At least one person who lives near the campus knows why: “That’s where VCU decided to expand into – the historically hardcore black areas,” said a poster to a local news site. “I don’t why planners didn’t foresee any of this. Either clean up the area once & for all or VCU should shift its expansion to another part of town.”
As forthcoming as Richmond media may be, print and electronic media at the University of Illinois in Champaign took the opposite tact when confronted with a wave of racial violence over the last three years.
But truth can come at strange times and in strange places. In a recent review of the book “White Girl Bleed a Lot: The return of racial violence and how the media ignore it,” a liberal columnist claimed conservatives were imagining the epidemic of hundreds of episodes of black mob violence and lawlessness in more than 75 cities documented in the book. Many on video.
However reluctantly, Esteban Moberley, a Salon reader, set the record straight:
I live in Champaign, Illinois-home of the University of Illinois. For the past several years, we have had an onslaught of groups of young black men assaulting white men at random. They ambushed and beat students on the campus and people in their own yards. These victims were not typically robbed, just ambushed and beaten senseless.
By then, even the local media could not keep it out of the press. The News Gazette told the students what the Chicago Tribune never will: The weatherman was the latest in a growing list of white men in town being slugged for sport by young black men .. that has been dubbed “Polar Bear hunting.”
The latest polar bear attack took place over the summer. William Stockdale III was beaten, robbed and almost killed after leaving a campus bar.
Two black men were eventually convicted of the crime, including one who had a previous conviction and was still on probation from a Polar Bear Hunting attack two years ago.
Even Salon’s loyal liberal reader Esteban Moberley had to admit:
Perhaps this sort of thing doesn’t happen everywhere, all the time, but it does actually happen, and I can’t believe my liberal college town of 100,000 is the only place this sort of thing is happening.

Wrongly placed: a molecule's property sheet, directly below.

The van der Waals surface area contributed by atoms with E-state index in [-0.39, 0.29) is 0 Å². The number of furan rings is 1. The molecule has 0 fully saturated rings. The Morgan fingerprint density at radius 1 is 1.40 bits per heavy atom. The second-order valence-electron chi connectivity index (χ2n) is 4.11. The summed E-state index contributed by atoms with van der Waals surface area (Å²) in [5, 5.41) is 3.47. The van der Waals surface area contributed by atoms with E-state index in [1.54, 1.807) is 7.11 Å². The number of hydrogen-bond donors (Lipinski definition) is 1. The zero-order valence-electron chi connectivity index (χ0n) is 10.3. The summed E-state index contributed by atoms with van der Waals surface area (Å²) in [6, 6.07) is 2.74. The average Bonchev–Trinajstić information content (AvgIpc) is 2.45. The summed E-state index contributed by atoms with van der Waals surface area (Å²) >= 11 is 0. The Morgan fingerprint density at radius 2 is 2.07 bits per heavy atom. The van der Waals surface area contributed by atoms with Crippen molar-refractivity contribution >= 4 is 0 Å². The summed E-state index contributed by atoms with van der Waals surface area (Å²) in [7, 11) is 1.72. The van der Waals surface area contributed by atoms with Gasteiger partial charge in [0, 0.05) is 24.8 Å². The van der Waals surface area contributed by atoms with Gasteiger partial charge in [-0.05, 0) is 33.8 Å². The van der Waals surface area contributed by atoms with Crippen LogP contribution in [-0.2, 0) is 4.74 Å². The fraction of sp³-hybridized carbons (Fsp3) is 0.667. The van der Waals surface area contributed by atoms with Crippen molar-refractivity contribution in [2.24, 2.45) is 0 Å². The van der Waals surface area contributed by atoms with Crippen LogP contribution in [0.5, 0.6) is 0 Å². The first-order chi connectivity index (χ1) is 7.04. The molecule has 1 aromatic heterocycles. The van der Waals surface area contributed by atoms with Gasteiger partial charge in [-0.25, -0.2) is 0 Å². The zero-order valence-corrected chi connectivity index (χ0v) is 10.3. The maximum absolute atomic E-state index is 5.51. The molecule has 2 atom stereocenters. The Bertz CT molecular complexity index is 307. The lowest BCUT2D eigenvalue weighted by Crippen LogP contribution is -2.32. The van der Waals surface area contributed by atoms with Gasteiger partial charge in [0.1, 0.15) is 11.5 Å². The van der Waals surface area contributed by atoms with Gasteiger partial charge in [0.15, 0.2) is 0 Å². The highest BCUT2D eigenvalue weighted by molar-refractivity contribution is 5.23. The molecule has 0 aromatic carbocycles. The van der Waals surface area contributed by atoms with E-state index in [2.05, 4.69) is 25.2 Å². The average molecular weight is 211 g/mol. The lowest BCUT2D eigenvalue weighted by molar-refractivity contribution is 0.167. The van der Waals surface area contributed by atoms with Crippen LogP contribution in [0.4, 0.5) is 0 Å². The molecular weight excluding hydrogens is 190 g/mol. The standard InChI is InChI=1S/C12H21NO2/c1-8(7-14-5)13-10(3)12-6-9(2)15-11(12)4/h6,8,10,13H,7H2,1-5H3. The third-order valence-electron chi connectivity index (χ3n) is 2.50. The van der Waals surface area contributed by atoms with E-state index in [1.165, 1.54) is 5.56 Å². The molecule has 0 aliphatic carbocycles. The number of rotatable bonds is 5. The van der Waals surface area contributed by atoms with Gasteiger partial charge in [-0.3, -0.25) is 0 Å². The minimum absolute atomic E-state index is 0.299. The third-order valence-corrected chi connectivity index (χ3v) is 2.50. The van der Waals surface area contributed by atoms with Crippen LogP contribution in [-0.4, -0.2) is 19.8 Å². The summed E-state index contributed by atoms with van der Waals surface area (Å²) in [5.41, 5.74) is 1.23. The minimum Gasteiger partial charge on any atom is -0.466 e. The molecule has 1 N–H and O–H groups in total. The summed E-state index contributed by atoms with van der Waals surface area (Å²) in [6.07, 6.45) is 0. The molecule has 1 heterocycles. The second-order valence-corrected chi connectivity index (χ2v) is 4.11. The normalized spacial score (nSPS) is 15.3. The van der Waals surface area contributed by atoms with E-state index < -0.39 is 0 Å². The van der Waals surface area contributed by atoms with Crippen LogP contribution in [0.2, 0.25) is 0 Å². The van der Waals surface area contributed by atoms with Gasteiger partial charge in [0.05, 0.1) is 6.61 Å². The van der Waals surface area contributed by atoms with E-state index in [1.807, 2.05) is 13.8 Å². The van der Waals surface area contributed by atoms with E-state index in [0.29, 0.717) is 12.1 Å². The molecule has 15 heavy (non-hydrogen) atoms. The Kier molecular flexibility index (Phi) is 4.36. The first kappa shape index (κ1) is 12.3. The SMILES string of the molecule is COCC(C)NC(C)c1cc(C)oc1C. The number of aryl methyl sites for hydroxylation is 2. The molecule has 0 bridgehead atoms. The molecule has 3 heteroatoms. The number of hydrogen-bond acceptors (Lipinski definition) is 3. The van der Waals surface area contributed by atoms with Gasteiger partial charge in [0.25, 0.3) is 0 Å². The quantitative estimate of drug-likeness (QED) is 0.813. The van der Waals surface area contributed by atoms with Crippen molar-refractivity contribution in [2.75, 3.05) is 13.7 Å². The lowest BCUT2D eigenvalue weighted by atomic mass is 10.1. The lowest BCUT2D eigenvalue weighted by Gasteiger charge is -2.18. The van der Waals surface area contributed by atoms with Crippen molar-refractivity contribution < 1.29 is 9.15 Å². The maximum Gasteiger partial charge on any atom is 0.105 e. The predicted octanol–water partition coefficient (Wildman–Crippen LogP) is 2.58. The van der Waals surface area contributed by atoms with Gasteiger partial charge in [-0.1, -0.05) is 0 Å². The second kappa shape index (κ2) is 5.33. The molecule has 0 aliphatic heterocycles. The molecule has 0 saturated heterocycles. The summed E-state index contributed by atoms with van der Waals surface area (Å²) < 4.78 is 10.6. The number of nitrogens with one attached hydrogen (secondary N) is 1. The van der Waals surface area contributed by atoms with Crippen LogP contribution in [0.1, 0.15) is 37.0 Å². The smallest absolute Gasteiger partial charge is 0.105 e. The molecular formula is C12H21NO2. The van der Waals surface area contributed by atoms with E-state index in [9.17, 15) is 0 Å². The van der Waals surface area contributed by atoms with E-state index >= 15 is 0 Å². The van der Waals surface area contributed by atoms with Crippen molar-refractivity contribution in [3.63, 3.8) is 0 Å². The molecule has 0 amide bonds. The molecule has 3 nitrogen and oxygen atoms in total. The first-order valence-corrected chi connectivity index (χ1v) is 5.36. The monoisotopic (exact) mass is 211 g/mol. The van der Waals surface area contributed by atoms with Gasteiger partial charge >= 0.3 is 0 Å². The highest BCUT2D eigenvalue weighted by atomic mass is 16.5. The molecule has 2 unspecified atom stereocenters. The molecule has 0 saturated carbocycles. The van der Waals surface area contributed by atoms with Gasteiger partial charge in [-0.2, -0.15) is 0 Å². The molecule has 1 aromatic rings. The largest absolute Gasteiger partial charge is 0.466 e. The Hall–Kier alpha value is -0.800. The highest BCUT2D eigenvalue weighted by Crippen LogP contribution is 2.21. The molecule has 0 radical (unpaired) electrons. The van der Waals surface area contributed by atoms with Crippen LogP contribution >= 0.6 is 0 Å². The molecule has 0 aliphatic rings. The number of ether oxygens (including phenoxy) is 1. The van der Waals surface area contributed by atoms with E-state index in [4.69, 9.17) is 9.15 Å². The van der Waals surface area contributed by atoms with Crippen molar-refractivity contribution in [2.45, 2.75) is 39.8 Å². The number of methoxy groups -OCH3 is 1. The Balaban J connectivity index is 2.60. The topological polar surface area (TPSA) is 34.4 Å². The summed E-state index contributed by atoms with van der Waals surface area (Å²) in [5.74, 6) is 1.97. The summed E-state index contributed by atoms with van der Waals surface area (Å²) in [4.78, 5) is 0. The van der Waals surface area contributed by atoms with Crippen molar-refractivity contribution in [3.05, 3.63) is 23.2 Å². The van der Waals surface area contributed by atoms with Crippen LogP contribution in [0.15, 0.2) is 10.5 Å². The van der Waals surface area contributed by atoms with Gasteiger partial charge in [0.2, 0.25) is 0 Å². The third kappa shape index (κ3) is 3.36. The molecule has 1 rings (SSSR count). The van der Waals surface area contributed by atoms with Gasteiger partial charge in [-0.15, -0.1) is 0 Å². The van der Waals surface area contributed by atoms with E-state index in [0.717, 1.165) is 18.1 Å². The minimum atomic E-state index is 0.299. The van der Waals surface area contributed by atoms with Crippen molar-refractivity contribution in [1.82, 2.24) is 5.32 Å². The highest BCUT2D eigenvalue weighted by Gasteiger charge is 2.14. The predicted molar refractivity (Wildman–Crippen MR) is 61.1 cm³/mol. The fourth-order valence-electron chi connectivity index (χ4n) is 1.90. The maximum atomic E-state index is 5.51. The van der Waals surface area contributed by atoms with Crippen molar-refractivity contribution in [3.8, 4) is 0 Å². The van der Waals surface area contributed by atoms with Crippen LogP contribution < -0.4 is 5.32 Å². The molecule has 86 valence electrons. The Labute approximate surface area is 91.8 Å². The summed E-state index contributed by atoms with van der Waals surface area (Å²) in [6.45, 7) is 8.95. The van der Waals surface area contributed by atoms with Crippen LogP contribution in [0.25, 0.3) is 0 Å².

Out in Ohio, college racial violence took a different form: Students from two black colleges had a brawl and at least one of them took a video. Some violence against police as well. Here’s another video of the same event.
Some university violence does not make it to the press, but schools must report it nevertheless under a federal law known as the Clery Act. At the University of Missouri, a Clery Act report details racial violence of at least four black people against a white person in August of 2012.
Down the road in St. Louis, student videos capture another large brawl on campus.
At Buffalo State University in September, two mobs of black people assaulted two groups of students. Earlier this month, the local papers reported four more attacks and robberies in the last three weeks. The attacks all featured groups from three to 20 people, all black.
Some injuries from these attacks required surgery.
The chief of police in Buffalo has a solution to the epidemic of racial violence: The victims have to learn how to behave in the big city “The city of Buffalo is an urban environment, and if you come from a rural section of the state, this is a different setting,” Buffalo State College Police Chief Peter Carey said.
Earlier this month, WND reported on dozens of examples of racial violence and lawlessness in and around the campus of the University of South Carolina. Police officials say race had nothing to do with the violence and they would continue to crack down on underage drinking.
In October, near Boston University, seven black people attacked two students who had been walking down the street. The witnesses said the suspects started kicking and punching the victims and the victims told the police that they did not know the suspects or know why they were attacked.
No one asked if they ever heard of Polar Bear Hunting.
On September 15, a block away from the campus of Michigan State University, a mob of black people beat two students, forcing one to drop out of school. The headline of the student newspaper tells the story: “Another brutal assault alleged near Michigan State campus in East Lansing.”
At cross-state rival University of Michigan, racial violence is also a regular feature of life in and around campus. In September, one such episode sent one student to the hospital after he was attacked by seven black people.
In September, near St. Cloud State University in Minnesota, , a student was returning from classes when a car full of black people stopped and one of the passengers got out and punched him in the face. He died.
A few days later, police arrested Jesse Smithers, who was awaiting sentencing on another assault case. The judge placed a no-contact order around several witnesses after they told the judge friends of Smithers had been threatening them.
Local officials say race had nothing to do with it.